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The Esoterics | Penitentia

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Classical: Choral Music Classical: Contemporary Moods: A Cappella
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by The Esoterics

The Esoterics is proud to present PENITENTIA, its fourth CD that features works of the Lenten liturgy by Poulenc, Pizzetti, d'Hollander, Herbolsheimer, and more.
Genre: Classical: Choral Music
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  Song Share Time Download
1. Tre Composizioni Corali - Cade La Sera
2:54 $0.99
2. Tre Composizioni Corali - Ululate, Quia Prope Est Dies Domini
3:46 $0.99
3. Tre Composizioni Corali - Recordare, Domine
7:30 $0.99
4. Quatre Motets Pour Un Temps De Pénitence - Timor Et Tremor
2:03 $0.99
5. Quatre Motets Pour Un Temps De Pénitence - Vinea Mea Electa
2:40 $0.99
6. Quatre Motets Pour Un Temps De Pénitence - Tenebræ Factæ Sunt
2:49 $0.99
7. Quatre Motets Pour Un Temps De Pénitence - Tristis Est Anima Mea
2:33 $0.99
8. Seven Last Words - Father, Forgive Them
2:54 $0.99
9. Seven Last Words - Amem Dico Tibi
1:37 $0.99
10. Seven Last Words - Mulier, Ecce Filius Tuus
2:35 $0.99
11. Seven Last Words - Eli, Lama Sabatani?
3:06 $0.99
12. Seven Last Words - I Thirst
3:05 $0.99
13. Seven Last Words - Consummatum Est
1:43 $0.99
14. Seven Last Words - Father, Into Thy Hands
2:59 $0.99
15. Trois Nocturnes - Nox Et Tenebræ
1:49 $0.99
16. Trois Nocturnes - Caligo Terræ Scinditur
1:39 $0.99
17. Trois Nocturnes - Sunt Multa Fucis
1:29 $0.99
18. Precatio Pro Pace - Ad Martem
3:56 $0.99
19. Precatio Pro Pace - Ad Dominum
2:23 $0.99
20. Pro Pace Motets - Libera Plebem
4:27 $0.99
21. Pro Pace Motets - O Tristia Secla Priora
3:41 $0.99
22. Pro Pace Motets - Solus Ad Vicitmam
8:31 $0.99
Downloads are available as MP3-320 files.


Album Notes
The Esoterics is proud to present PENITENTIA, its fourth CD that features works of the Lenten liturgy by Poulenc, Pizzetti, d'Hollander, Herbolsheimer, and more.

Francis Poulenc’s Quatre motets pour un temps du pénitence and Bern Herbolsheimer’s Seven last words depict the final moments of Christ’s agony.

As the cloak of night descends upon this Lenten vigil, Tre composizioni corali by Italian composer Ildebrando Pizzetti and Trois nocturnes by Belgian composer Geert d’Hollander remind us that oppression often inspires the most profound spiritual contemplation.

One eloquent result of such reflection was Precatio pro pace, an ancient poem by Janus Pannonius set by the Hungarian composer Miklós Pászti.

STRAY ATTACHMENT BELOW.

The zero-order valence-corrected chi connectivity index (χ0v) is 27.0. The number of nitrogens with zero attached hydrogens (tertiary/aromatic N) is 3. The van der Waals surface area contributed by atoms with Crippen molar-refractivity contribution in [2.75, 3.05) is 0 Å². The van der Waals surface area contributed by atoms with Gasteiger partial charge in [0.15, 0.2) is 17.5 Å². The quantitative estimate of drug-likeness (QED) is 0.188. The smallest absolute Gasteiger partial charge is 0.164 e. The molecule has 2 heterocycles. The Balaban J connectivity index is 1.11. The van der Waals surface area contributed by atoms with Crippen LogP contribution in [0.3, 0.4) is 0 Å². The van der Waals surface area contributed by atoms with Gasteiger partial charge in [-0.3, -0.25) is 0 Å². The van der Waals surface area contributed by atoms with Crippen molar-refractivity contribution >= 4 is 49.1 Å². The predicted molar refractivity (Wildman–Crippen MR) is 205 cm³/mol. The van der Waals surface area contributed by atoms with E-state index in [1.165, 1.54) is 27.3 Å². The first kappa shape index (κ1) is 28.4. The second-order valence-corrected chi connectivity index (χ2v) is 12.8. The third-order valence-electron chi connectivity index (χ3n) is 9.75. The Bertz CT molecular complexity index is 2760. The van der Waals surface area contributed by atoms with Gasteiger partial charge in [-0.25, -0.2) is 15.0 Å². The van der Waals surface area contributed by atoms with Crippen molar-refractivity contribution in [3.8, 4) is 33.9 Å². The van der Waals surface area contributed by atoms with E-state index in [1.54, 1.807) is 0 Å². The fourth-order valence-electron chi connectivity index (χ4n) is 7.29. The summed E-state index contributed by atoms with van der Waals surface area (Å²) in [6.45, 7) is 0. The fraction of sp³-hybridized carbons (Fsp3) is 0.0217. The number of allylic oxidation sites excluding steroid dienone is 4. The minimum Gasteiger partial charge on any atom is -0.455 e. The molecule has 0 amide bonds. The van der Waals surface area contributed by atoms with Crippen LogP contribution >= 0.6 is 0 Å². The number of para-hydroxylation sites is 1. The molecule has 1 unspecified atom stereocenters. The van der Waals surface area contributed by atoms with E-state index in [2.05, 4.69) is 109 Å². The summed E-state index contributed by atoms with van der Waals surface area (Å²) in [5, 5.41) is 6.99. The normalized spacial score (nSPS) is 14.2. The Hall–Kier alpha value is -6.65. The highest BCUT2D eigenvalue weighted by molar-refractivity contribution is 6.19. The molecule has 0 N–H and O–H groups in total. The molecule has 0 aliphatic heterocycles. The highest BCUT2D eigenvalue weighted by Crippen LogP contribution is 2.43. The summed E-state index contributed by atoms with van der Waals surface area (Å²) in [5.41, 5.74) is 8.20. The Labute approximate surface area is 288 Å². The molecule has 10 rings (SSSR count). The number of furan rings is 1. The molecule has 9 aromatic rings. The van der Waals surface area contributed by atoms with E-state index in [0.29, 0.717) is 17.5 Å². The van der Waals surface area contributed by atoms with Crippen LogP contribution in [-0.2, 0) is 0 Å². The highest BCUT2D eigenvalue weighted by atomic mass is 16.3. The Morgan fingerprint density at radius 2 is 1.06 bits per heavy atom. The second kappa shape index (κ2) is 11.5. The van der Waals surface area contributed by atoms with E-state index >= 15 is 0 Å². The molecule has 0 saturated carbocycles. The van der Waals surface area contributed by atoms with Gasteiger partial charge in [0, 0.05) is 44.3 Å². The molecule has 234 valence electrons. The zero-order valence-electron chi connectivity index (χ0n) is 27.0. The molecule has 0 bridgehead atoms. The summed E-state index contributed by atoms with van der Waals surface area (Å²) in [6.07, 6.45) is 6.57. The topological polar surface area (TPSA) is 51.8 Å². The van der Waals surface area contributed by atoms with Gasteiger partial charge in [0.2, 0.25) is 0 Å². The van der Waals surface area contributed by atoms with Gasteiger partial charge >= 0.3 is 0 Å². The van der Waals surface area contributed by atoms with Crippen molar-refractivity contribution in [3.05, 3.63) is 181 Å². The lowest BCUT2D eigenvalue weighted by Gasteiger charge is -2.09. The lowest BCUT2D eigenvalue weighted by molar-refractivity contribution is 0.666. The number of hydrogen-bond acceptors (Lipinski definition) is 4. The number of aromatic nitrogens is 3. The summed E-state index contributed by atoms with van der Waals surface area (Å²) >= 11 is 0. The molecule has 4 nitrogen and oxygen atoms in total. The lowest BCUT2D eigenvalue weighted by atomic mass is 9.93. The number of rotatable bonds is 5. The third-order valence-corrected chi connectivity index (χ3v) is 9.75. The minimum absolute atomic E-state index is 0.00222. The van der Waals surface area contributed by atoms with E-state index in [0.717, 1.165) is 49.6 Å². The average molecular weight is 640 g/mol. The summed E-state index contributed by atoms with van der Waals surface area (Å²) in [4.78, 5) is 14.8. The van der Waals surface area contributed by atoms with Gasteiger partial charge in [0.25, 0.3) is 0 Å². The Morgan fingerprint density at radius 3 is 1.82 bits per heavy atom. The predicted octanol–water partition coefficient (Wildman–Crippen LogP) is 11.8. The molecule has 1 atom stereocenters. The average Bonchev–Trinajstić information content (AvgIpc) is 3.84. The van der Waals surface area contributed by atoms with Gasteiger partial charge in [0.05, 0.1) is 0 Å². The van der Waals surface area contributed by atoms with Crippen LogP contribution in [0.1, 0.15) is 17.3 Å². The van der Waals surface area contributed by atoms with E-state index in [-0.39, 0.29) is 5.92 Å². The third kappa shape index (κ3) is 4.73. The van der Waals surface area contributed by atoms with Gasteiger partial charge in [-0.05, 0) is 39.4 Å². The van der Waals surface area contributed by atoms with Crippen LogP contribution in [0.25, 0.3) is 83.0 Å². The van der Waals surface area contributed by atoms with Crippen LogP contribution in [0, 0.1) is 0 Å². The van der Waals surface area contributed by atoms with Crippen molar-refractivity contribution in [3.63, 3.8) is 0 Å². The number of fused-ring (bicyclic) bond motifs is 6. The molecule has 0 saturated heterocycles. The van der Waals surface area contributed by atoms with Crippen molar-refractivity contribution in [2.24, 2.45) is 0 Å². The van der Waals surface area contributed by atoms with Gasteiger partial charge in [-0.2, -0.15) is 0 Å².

Another was the unparalleled Pro pace motets of South African composer John Joubert, who designed a triptych around the poems of three medieval mystics – Scottus, Vulgarius, and Abelard – each offering a personal plea for peace: a prayer for mercy from the universal destruction of the Black Death, a lament on the day mankind invented weaponry to harm itself, and an ode that recounts Christ’s Passion and Resurrection as the triumph of non-violent protest and ultimate pacifist victory.

*** Reviews ***
PENITENTIA: ancient petitions for mercy and peace
By Lindsay Koob, The American Record Guide, Jan/Feb 2006

I’m hardly surprised to add yet another excellent choir to my list of top ensembles native to Seattle, the home of quite a vibrant choral scene. The Esoterics, led by Yale-educated Eric Banks, offers here a beautifully sung program of choice a cappella picks from six composers of the 20th Century.

Poulenc’s Four motets for a time of penitence – composed on the brink of WWII – are well-established masterpieces, but Ildebrando Pizzetti’s imploring Three choral compositions (written at the height of Italy’s fascist madness) are nearly as impressive. I’ve never heard John Joubert’s three Pro pace motets, from some of the cold war’s chilliest years, and am pleased to discover these impassioned choral pleas for peace. Music of later vintage begins with the two pungent movements of Precatio pro pace, a 1975 work by Hungarian composer Miklos Paszti. Geert D’hollander – the Belgian carilloneur, teacher of campanology (the theory and history of bell-making), and composer – wrote the small celestial jewels called Three nocturnes in 1991. The most recent composition heard here – the Seven last words by Bern Herbolsheimer – may, after the Poulenc, be the most memorable. I reviewed this and other wonderful choral music from him in January/February 2005. Composed on the cusp of the new millennium, it is one of the most radiant and searching musical treatments of the last words I know. Watch for the work of this rare musical mystic: he’s one of America’s very finest choral writers.

This is a truly outstanding choir, with solid singers in every section supporting an especially pure and plangent contingent of sopranos. They are capable of sonorous warmth as well as the icy transparency of tone that is essential if a choir is to achieve the kind of needlepoint intonation that many modern composers demand. Mr Banks knows how to get any mood, emotion, or effect out of his singers. I even noticed a certain astringent “Gallic edge’ to their voices in the Poulenc, as if to underscore the cheeky wit and sarcasm that often pervade even his greatest music. And this is truly one of the better all-modern choral collections I’ve heard lately. Even if unaccompanied 20th-century choral music is not your thing, don’t hesitate to give this a try: it just might make a convert of you.



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